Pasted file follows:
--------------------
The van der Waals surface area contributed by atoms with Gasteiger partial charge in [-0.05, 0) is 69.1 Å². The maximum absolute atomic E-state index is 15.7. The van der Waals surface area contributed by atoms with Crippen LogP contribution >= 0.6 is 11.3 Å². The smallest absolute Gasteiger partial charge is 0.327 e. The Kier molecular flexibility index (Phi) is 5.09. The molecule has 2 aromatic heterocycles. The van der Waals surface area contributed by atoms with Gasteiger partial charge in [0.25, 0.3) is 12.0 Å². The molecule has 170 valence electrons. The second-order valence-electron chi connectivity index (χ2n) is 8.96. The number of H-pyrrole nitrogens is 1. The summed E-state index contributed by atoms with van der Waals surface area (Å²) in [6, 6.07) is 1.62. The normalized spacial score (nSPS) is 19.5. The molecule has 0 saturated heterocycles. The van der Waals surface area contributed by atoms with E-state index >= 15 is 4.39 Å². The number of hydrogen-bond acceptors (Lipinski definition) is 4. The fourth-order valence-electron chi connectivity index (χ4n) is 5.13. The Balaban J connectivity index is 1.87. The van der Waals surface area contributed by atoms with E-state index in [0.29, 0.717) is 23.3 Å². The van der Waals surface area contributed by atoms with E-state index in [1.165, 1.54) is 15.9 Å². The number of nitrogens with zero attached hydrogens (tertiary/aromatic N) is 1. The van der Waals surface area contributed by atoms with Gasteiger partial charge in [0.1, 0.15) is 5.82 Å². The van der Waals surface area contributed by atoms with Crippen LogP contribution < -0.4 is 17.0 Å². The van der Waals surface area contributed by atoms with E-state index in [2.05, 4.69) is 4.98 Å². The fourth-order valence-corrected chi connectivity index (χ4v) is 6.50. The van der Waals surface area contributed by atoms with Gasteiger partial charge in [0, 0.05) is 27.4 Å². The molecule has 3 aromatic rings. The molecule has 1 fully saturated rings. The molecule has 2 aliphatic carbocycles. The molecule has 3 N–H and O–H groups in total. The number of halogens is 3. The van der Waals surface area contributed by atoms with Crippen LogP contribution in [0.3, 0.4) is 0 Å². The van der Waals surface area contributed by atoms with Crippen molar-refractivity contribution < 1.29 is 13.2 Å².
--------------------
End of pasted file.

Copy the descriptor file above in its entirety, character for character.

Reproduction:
The van der Waals surface area contributed by atoms with Gasteiger partial charge in [-0.05, 0) is 69.1 Å². The maximum absolute atomic E-state index is 15.7. The van der Waals surface area contributed by atoms with Crippen LogP contribution >= 0.6 is 11.3 Å². The smallest absolute Gasteiger partial charge is 0.327 e. The Kier molecular flexibility index (Phi) is 5.09. The molecule has 2 aromatic heterocycles. The van der Waals surface area contributed by atoms with Gasteiger partial charge in [0.25, 0.3) is 12.0 Å². The molecule has 170 valence electrons. The second-order valence-electron chi connectivity index (χ2n) is 8.96. The number of H-pyrrole nitrogens is 1. The summed E-state index contributed by atoms with van der Waals surface area (Å²) in [6, 6.07) is 1.62. The normalized spacial score (nSPS) is 19.5. The molecule has 0 saturated heterocycles. The van der Waals surface area contributed by atoms with E-state index >= 15 is 4.39 Å². The number of hydrogen-bond acceptors (Lipinski definition) is 4. The fourth-order valence-electron chi connectivity index (χ4n) is 5.13. The Balaban J connectivity index is 1.87. The van der Waals surface area contributed by atoms with E-state index in [0.29, 0.717) is 23.3 Å². The van der Waals surface area contributed by atoms with E-state index in [1.165, 1.54) is 15.9 Å². The number of nitrogens with zero attached hydrogens (tertiary/aromatic N) is 1. The van der Waals surface area contributed by atoms with Gasteiger partial charge in [0.1, 0.15) is 5.82 Å². The van der Waals surface area contributed by atoms with Crippen LogP contribution < -0.4 is 17.0 Å². The van der Waals surface area contributed by atoms with E-state index in [2.05, 4.69) is 4.98 Å². The fourth-order valence-corrected chi connectivity index (χ4v) is 6.50. The van der Waals surface area contributed by atoms with Gasteiger partial charge in [0, 0.05) is 27.4 Å². The molecule has 3 aromatic rings. The molecule has 1 fully saturated rings. The molecule has 2 aliphatic carbocycles. The molecule has 3 N–H and O–H groups in total. The number of halogens is 3. The van der Waals surface area contributed by atoms with Crippen LogP contribution in [0.3, 0.4) is 0 Å². The van der Waals surface area contributed by atoms with Crippen molar-refractivity contribution < 1.29 is 13.2 Å².